One would have no way of knowing from Noble's book that the conventional wisdom of even distance-education enthusiasts is now that cost savings are unlikely, or that most educational technology advocates, many of them faculty members, see their goal as enhancing student learning and teacher-student dialogue. Noble, in fact, never acknowledges that the push to use computer technology in the classroom now emanates at least as much from faculty members interested in using these tools to improve their teaching as it does from profit-seeking administrators and private investors.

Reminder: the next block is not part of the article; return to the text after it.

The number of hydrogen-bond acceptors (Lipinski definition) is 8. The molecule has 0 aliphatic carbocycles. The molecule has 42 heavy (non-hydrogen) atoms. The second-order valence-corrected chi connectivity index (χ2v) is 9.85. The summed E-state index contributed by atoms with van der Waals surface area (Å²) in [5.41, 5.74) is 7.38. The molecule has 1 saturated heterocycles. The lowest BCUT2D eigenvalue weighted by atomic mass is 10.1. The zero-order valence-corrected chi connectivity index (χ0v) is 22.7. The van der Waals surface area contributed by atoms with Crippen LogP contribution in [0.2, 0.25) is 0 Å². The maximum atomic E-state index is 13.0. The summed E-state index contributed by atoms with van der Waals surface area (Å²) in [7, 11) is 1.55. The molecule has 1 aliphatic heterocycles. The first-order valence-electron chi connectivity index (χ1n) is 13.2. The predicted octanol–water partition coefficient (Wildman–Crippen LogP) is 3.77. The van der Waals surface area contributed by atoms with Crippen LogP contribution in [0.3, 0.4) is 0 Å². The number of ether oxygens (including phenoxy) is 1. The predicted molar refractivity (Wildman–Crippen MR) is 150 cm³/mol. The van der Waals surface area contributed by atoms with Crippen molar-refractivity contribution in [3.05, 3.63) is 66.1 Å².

Noble does worry a great deal about the impact of commercialization and commodification on our universities--a much more serious threat than that posed by instructional technology. But here, too, the book provides an incomplete picture. Much of Noble's book is devoted to savaging large public and private universities--especially UCLA, which is the subject of three chapters--for jumping on the high-technology and distance-education bandwagons. Yet at least as important a story is the emergence of freestanding, for-profit educational institutions, which see online courses as a key part of their expansion strategy. For example, while most people think of Stanley Kaplan as a test preparation operation, it is actually a subsidiary of the billion-dollar Washington Post media conglomerate and owns a chain of forty-one undergraduate colleges and enrolls more than 11,000 students in a variety of online programs, ranging from paralegal training to full legal degrees at its Concord Law School, which advertises itself as "the nation's only entirely online law school." This for-profit sector is growing rapidly and becoming increasingly concentrated in a smaller number of corporate hands. The fast-growing University of Phoenix is now the largest private university in the United States, with more than 100,000 students and almost one-third in online programs, which are growing more than twice as fast as its brick-and-mortar operation. Despite a generally declining stock market, the price of the tracking stock for the University of Phoenix's online operation has increased more than 80 percent in the past year.